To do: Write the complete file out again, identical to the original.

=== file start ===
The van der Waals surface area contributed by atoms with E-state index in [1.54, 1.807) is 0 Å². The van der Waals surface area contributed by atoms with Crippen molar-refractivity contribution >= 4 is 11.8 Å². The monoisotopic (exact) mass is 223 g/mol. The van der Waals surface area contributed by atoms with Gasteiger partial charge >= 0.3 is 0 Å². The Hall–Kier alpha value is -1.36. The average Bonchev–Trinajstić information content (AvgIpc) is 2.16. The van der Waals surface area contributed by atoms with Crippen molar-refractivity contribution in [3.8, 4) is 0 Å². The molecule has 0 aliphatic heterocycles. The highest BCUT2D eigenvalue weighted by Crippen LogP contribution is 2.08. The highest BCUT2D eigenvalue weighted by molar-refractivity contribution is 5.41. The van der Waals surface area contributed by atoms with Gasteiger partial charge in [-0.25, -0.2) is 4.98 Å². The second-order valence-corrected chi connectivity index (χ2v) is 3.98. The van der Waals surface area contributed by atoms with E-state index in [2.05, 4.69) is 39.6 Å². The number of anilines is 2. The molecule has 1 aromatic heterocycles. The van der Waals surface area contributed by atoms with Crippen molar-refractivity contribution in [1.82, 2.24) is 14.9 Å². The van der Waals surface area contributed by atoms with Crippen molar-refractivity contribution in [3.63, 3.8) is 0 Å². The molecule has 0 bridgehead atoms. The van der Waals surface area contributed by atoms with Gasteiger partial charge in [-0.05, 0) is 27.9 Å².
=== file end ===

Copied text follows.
The van der Waals surface area contributed by atoms with E-state index in [1.54, 1.807) is 0 Å². The van der Waals surface area contributed by atoms with Crippen molar-refractivity contribution >= 4 is 11.8 Å². The monoisotopic (exact) mass is 223 g/mol. The van der Waals surface area contributed by atoms with Gasteiger partial charge >= 0.3 is 0 Å². The Hall–Kier alpha value is -1.36. The average Bonchev–Trinajstić information content (AvgIpc) is 2.16. The van der Waals surface area contributed by atoms with Crippen molar-refractivity contribution in [3.8, 4) is 0 Å². The molecule has 0 aliphatic heterocycles. The highest BCUT2D eigenvalue weighted by Crippen LogP contribution is 2.08. The highest BCUT2D eigenvalue weighted by molar-refractivity contribution is 5.41. The van der Waals surface area contributed by atoms with Gasteiger partial charge in [-0.25, -0.2) is 4.98 Å². The second-order valence-corrected chi connectivity index (χ2v) is 3.98. The van der Waals surface area contributed by atoms with E-state index in [2.05, 4.69) is 39.6 Å². The number of anilines is 2. The molecule has 1 aromatic heterocycles. The van der Waals surface area contributed by atoms with Crippen molar-refractivity contribution in [1.82, 2.24) is 14.9 Å². The van der Waals surface area contributed by atoms with Crippen molar-refractivity contribution in [3.63, 3.8) is 0 Å². The molecule has 0 bridgehead atoms. The van der Waals surface area contributed by atoms with Gasteiger partial charge in [-0.05, 0) is 27.9 Å².